In this series, I’ve already covered writing lessons from books, video games, and even a musical. As you can probably tell, I like to draw from some unconventional sources, because I believe that anything can teach us about writing, from books to movies to music to video games. They all tell stories, just in different ways.
Not long ago, I talked about what can be learned from the musical Hamilton, which tells its story through music. This week, I’m going to discuss music again, but in a different light.
Wolves At The Gate (WATG) is a hardcore band from Cedarville, Ohio. I first saw them when they opened for RED a few years ago, and I saw them more recently at Uprise Fest last year. Though I love many hardcore bands, there are few that I’ve really connected with like WATG, and they’ve become one of my favorites. Not only does their music sound amazing, but the lyrics and themes are so artfully put together, and so today, I’d like to talk about what writing lessons we can learn from their music.
Note: I know many in my audience aren’t fans of hardcore music, so I’ll be providing links to lyrics and to the songs themselves. Feel free to listen to them, but you won’t be missing out on the point of the post if you would rather just read the lyrics.
Lesson 1 – Retelling a Story
Recently in my Fiction Writing class, we were tasked with writing a short sketch that retold a myth or a fairy tale. This was a challenge for a lot of us, and it taught me a couple of things: One, writing a retelling isn’t as easy as it sounds, and two, retelling stories can allow us to see things from a different perspective and make us think about something that perhaps the original story didn’t.
In a sense, Wolves At The Gate’s song “Hindsight” (lyrics) is a retelling. It tells the Biblical story of the apostle Peter, but from Peter’s own perspective, from the time he is first called as one of Jesus’ disciples and on. In a video explaining the meaning behind the song, lead vocalist and guitarist Stephen Cobucci says this:
“…I wanted to write his story because I just identified with it so much as I saw how foolish I was so many different times and so many different ways and really connected with him… We had a lot in common as I thought about it more and more.”
This isn’t to say that the original account of Peter and his denial of Jesus isn’t thought-provoking, but seeing it in this new light makes us think about something that we may have never thought about before. Like Stephen, we may see ourselves in Peter’s story, and share in his amazement that we’ve been forgiven despite our mistakes. Using the framework of a retelling, Wolves At The Gate creates a beautiful song with an incredibly powerful message.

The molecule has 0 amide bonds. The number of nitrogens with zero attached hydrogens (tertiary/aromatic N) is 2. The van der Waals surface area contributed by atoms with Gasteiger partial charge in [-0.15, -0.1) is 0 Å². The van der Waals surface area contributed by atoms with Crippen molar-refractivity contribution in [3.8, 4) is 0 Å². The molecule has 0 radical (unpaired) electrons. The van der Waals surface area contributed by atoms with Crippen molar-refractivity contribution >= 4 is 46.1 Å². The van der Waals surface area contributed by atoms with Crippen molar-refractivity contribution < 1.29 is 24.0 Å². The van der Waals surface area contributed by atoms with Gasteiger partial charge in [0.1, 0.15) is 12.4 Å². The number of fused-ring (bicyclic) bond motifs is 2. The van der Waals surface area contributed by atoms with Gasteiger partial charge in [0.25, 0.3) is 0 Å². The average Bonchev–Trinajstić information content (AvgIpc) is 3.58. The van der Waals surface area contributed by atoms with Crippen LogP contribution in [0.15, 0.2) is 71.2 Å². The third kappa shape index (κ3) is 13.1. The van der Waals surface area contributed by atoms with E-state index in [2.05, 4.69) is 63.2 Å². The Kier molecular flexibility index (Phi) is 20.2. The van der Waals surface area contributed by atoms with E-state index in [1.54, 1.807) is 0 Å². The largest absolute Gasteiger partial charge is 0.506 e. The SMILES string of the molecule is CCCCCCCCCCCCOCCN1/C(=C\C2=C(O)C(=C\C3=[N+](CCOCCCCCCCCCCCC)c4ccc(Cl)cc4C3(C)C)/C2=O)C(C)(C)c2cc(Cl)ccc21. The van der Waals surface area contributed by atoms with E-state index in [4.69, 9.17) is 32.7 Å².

The takeaway: Don’t be afraid to write retellings of familiar stories. Build off of the structure and the ideas to give a new perspective and provoke new thoughts. It will be a challenge, but like WATG, with enough work, you may end up with a powerful story.
Lesson 2 – Creating Vivid Images
While we often associate imagery with poetry, it’s also important to utilize this tool in prose writing. A picture is worth a thousand words, and a solid mental image is worth a paragraph of descriptions. Music, like poetry, has constraints on words due to time and space, and thus, songwriters are often masters of images.
Eyes wide in this reverie but it’s all still dark as night
I’m falling fast asleep
Black tides of my misery coming down upon my sight
I drown into the deep
Is there but a ghost inside these bones?
I feel the push and the pulls as it all tears me apart
I’m tripping over my pride, what’s wrong with my heart?
“I’m tripping over my pride” creates a much more vivid image than just saying “I’m prideful.” It conveys the same idea, but we grasp it more easily with the figurative language.
The takeaway: Look at the images you’re using in your writing. Are you using strong nouns and verbs to create them? If you have a long section of description, try to find ways that you can condense that into a simpler image.
Lesson 3 – Using Allusions
For those unfamiliar with literary jargon (and there is a lot of it, yikes), an allusion is really just a fancy term for making a reference to something else, especially another literary work. This is something that we don’t talk about a lot in our everyday writing tips, but I think they’re still important and can help our writing a lot.
The wolves are biting
The wolves are clawing and snatching up the sheep
For if we speak without the truth upon our lips
We’re giving in and we’re falling fast asleep
The first two lines evoke Biblical imagery of the wolves and sheep, such as in Luke 10:3: “Go your way; behold, I send you out as lambs among wolves.” In this analogy, the “sheep” are followers of Jesus, while the “wolves” are the people who want to do them harm.
I know not everyone here shares the same religious beliefs, but here’s my point: With this song, Wolves At The Gate is trying to inspire their audience to take action. By using an allusion to something their audience would likely be familiar with, the song conveys a sense of urgency and a need to do something.
The takeaway: What types of material would your audience be familiar with? If it makes sense for your story, look for ways to allude to this material – it can help strengthen your themes. Just make sure not to overdo it.